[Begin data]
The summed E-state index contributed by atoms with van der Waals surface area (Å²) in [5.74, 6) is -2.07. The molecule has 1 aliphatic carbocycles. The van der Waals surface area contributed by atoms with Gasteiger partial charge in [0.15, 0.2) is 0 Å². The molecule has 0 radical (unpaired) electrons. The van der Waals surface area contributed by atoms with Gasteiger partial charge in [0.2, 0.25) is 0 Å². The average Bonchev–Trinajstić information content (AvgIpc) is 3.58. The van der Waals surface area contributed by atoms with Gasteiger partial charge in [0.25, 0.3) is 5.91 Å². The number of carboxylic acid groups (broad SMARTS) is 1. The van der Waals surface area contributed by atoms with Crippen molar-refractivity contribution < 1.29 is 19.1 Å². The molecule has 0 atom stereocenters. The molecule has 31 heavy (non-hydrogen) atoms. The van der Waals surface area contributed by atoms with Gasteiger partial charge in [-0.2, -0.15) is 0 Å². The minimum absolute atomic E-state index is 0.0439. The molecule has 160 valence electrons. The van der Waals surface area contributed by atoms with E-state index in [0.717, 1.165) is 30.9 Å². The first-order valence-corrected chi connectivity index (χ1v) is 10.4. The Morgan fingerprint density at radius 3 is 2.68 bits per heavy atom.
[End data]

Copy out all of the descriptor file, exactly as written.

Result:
The summed E-state index contributed by atoms with van der Waals surface area (Å²) in [5.74, 6) is -2.07. The molecule has 1 aliphatic carbocycles. The van der Waals surface area contributed by atoms with Gasteiger partial charge in [0.15, 0.2) is 0 Å². The molecule has 0 radical (unpaired) electrons. The van der Waals surface area contributed by atoms with Gasteiger partial charge in [0.2, 0.25) is 0 Å². The average Bonchev–Trinajstić information content (AvgIpc) is 3.58. The van der Waals surface area contributed by atoms with Gasteiger partial charge in [0.25, 0.3) is 5.91 Å². The number of carboxylic acid groups (broad SMARTS) is 1. The van der Waals surface area contributed by atoms with Crippen molar-refractivity contribution < 1.29 is 19.1 Å². The molecule has 0 atom stereocenters. The molecule has 31 heavy (non-hydrogen) atoms. The van der Waals surface area contributed by atoms with Gasteiger partial charge in [-0.2, -0.15) is 0 Å². The minimum absolute atomic E-state index is 0.0439. The molecule has 160 valence electrons. The van der Waals surface area contributed by atoms with E-state index in [0.717, 1.165) is 30.9 Å². The first-order valence-corrected chi connectivity index (χ1v) is 10.4. The Morgan fingerprint density at radius 3 is 2.68 bits per heavy atom.